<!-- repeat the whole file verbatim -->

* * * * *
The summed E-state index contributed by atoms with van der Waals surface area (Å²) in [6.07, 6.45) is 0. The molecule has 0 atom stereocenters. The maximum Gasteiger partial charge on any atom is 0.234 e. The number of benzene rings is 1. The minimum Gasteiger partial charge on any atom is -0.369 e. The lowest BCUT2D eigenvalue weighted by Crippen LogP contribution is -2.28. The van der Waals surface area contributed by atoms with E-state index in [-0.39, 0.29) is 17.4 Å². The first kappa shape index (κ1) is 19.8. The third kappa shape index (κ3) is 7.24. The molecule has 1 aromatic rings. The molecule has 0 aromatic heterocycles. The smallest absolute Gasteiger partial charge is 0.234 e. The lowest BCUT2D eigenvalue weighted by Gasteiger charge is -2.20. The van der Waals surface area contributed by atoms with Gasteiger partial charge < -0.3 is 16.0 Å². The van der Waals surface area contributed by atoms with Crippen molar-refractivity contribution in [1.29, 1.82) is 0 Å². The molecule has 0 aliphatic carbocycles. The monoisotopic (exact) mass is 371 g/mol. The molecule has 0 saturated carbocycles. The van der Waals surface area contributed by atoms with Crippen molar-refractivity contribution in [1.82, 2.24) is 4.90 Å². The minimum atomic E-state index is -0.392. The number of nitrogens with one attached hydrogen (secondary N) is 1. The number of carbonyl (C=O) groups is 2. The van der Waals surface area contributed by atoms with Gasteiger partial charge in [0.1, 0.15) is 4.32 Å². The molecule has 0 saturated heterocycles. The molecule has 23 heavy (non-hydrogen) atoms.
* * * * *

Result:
The summed E-state index contributed by atoms with van der Waals surface area (Å²) in [6.07, 6.45) is 0. The molecule has 0 atom stereocenters. The maximum Gasteiger partial charge on any atom is 0.234 e. The number of benzene rings is 1. The minimum Gasteiger partial charge on any atom is -0.369 e. The lowest BCUT2D eigenvalue weighted by Crippen LogP contribution is -2.28. The van der Waals surface area contributed by atoms with E-state index in [-0.39, 0.29) is 17.4 Å². The first kappa shape index (κ1) is 19.8. The third kappa shape index (κ3) is 7.24. The molecule has 1 aromatic rings. The molecule has 0 aromatic heterocycles. The smallest absolute Gasteiger partial charge is 0.234 e. The lowest BCUT2D eigenvalue weighted by Gasteiger charge is -2.20. The van der Waals surface area contributed by atoms with Gasteiger partial charge < -0.3 is 16.0 Å². The van der Waals surface area contributed by atoms with Crippen molar-refractivity contribution in [1.29, 1.82) is 0 Å². The molecule has 0 aliphatic carbocycles. The monoisotopic (exact) mass is 371 g/mol. The molecule has 0 saturated carbocycles. The van der Waals surface area contributed by atoms with Crippen molar-refractivity contribution in [1.82, 2.24) is 4.90 Å². The minimum atomic E-state index is -0.392. The number of nitrogens with one attached hydrogen (secondary N) is 1. The number of carbonyl (C=O) groups is 2. The van der Waals surface area contributed by atoms with Gasteiger partial charge in [0.1, 0.15) is 4.32 Å². The molecule has 0 saturated heterocycles. The molecule has 23 heavy (non-hydrogen) atoms.